I push through the mobbed street, walking on green flyers and ignoring fake ginger beards. I have the spawn of a headache already. The crowd watches the worst brass band of all time make its way down the middle of the road showcasing their second practice session. A man in a green robe and hat with a buckle on it stands on a float and impersonates a train station announcer, ‘Ba-bext-brain-bu-bimberick-bebarts-bat-beben-bo’block-brom-blaborm-bore’
We’re celebrating the life of the man who supposedly evicted snakes from this cold, wet patch of green east of the Atlantic. But he left a few snakes here, they’re just not slithering along on the ground. They probably granted him planning permission to build a church on top of Croagh Patrick in return for their freedom. Or a catherdral across from Christchurch. The very man is walking on the road now with a scepter, a grey beard and a can of Guinness.
Now some team of some sport is passing on the back of a truck, half naked, half painted green blaring out some offensive music and drinking from a trophy. I have to get away.
In Byrne’s it smells like old varnished wood, respiration, and that unique smell you can only get from mopping up fresh beer with a cloth soaked in stale beer. The Horslips are coming through the speakers. In my head a tadpole is gaining pace. Everyone has something green on, a wig, face paint, trousers, plastic shoes, and oversized leprechaun hat or just a green wooly jumper. Everyone tries to talk over everyone else; the overall affect is everyone struggles to hear anyone.
This is not patriotic. People are just fools. Beside me a middle-aged man approaches an older man, both wearing green patterned shirts.
‘Ah Jimmy will ye have a drink?’
‘You know I would, Tom, but I already have two.’
‘Sure never mind that, Jim,’
‘Ah but Tom, you know as well as anyone I have a drinking problem,’
Tom looks at Jim, searching for what to say.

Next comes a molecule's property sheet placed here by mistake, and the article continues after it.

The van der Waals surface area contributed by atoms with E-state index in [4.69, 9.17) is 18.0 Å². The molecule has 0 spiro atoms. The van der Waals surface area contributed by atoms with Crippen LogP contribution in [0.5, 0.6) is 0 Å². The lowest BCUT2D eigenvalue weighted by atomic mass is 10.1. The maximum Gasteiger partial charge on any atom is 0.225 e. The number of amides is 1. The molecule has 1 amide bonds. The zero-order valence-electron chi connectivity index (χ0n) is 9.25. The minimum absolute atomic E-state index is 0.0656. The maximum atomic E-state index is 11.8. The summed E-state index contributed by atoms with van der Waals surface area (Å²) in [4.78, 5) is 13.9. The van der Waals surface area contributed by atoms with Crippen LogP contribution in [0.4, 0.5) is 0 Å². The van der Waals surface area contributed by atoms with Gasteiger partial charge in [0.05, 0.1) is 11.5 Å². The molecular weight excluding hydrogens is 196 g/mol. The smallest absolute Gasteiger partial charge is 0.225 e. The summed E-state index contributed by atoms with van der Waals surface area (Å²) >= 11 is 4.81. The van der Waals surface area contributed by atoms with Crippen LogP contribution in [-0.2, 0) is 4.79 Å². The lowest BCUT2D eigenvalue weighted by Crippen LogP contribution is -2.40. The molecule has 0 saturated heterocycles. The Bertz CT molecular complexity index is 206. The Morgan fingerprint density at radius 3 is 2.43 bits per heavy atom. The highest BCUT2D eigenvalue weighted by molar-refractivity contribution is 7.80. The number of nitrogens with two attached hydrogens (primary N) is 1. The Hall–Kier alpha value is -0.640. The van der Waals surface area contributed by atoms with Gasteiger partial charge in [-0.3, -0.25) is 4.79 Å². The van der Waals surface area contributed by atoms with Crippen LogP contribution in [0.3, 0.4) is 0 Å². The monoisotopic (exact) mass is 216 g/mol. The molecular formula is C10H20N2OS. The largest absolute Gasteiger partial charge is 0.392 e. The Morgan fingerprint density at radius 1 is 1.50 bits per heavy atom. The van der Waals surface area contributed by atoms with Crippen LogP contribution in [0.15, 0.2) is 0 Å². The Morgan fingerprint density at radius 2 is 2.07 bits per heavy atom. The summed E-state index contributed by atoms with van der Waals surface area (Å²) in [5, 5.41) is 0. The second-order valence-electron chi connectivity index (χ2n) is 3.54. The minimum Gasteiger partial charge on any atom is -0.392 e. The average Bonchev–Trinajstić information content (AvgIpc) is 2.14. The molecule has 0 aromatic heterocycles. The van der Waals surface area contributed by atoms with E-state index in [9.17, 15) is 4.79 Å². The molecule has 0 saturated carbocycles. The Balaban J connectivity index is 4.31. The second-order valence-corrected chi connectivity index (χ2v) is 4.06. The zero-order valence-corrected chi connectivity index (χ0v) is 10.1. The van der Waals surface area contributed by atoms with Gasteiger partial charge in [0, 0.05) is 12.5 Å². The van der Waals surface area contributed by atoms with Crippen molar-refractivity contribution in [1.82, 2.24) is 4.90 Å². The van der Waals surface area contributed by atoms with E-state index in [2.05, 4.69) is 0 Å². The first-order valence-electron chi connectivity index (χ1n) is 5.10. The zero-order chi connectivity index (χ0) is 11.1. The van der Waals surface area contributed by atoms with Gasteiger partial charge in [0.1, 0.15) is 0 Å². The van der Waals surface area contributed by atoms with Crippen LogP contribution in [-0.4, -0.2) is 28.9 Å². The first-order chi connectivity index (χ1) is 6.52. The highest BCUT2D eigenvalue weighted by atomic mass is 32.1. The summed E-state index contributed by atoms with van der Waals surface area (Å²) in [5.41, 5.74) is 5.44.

‘Two hands and only one mouth!’ Jim says and they both over-indulge in laughter.
‘Good man Jim, listen, down that one, get started on that one and I’ll be back to ya in a minute with a new one.’
I walked passed Tom, suppressing the urge to shoulder him. I look around; take out the flatscreen TVs and the fancy haircuts and I could be in a cavern in ancient Scandanavia with barbarians drinking mead after a battle and fighting to the death for entertainment. Modern humanity thinks it’s so civilized, but it’s not. We’ve got a few fancy gadgets and human rights, but that’s all just surface stuff, deep inside, on the interior, we’re still Neanderthal.
I go outside for some fresh air but it’s just as poisoned outside. A man is lying face down in a puddle of vomit and beer and probably piss, there’s one St. Pat missed. We would have been much better served if the honourable saint had expelled alcohol from this country. We’d all be walking around well groomed and sophisticated, kicking harmless snakes out of our way.
I give up, I decide to make my way home. The streets look post-apocalyptic, as if someone put bombs under all the dumps and set them off at the same time so it rained rubbish on the city. I see a small, comparatively quiet pub. A fully-grown frog is jumping against my skull, over and over again, pounding trying to find a way out. I go into the pub and try to kill it with a double whiskey.